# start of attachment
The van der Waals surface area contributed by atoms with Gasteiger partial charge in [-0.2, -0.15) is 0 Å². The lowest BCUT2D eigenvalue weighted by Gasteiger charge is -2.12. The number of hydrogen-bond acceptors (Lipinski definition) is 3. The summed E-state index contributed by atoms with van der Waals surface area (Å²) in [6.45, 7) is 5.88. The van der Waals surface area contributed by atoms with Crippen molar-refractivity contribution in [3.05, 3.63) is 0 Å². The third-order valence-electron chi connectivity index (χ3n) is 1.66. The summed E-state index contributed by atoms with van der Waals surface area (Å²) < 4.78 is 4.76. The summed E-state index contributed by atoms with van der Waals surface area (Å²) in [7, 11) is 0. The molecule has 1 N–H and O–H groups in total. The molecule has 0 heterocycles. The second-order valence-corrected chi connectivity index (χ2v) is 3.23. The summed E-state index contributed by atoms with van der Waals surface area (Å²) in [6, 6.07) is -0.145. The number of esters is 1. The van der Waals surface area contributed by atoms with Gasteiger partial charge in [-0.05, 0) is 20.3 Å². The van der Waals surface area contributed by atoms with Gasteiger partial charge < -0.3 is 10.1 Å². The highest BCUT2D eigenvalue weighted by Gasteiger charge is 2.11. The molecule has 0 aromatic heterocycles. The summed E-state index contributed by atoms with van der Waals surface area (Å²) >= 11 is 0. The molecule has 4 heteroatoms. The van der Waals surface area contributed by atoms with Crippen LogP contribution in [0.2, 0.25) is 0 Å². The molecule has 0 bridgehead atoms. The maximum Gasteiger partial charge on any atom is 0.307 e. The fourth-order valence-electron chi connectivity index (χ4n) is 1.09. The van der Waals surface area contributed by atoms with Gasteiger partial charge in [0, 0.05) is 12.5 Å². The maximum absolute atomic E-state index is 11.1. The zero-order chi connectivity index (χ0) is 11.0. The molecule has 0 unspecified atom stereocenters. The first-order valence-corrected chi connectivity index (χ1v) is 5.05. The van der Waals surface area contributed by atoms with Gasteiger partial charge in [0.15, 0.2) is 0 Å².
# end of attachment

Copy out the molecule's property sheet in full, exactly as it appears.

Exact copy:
The van der Waals surface area contributed by atoms with Gasteiger partial charge in [-0.2, -0.15) is 0 Å². The lowest BCUT2D eigenvalue weighted by Gasteiger charge is -2.12. The number of hydrogen-bond acceptors (Lipinski definition) is 3. The summed E-state index contributed by atoms with van der Waals surface area (Å²) in [6.45, 7) is 5.88. The van der Waals surface area contributed by atoms with Crippen molar-refractivity contribution in [3.05, 3.63) is 0 Å². The third-order valence-electron chi connectivity index (χ3n) is 1.66. The summed E-state index contributed by atoms with van der Waals surface area (Å²) < 4.78 is 4.76. The summed E-state index contributed by atoms with van der Waals surface area (Å²) in [7, 11) is 0. The molecule has 1 N–H and O–H groups in total. The molecule has 0 heterocycles. The second-order valence-corrected chi connectivity index (χ2v) is 3.23. The summed E-state index contributed by atoms with van der Waals surface area (Å²) in [6, 6.07) is -0.145. The number of esters is 1. The van der Waals surface area contributed by atoms with Gasteiger partial charge in [-0.05, 0) is 20.3 Å². The van der Waals surface area contributed by atoms with Gasteiger partial charge < -0.3 is 10.1 Å². The highest BCUT2D eigenvalue weighted by Gasteiger charge is 2.11. The molecule has 0 aromatic heterocycles. The summed E-state index contributed by atoms with van der Waals surface area (Å²) >= 11 is 0. The molecule has 4 heteroatoms. The van der Waals surface area contributed by atoms with Crippen LogP contribution in [0.2, 0.25) is 0 Å². The molecule has 0 bridgehead atoms. The maximum Gasteiger partial charge on any atom is 0.307 e. The fourth-order valence-electron chi connectivity index (χ4n) is 1.09. The van der Waals surface area contributed by atoms with Gasteiger partial charge in [0, 0.05) is 12.5 Å². The maximum absolute atomic E-state index is 11.1. The zero-order chi connectivity index (χ0) is 11.0. The molecule has 0 unspecified atom stereocenters. The first-order valence-corrected chi connectivity index (χ1v) is 5.05. The van der Waals surface area contributed by atoms with Gasteiger partial charge in [0.15, 0.2) is 0 Å².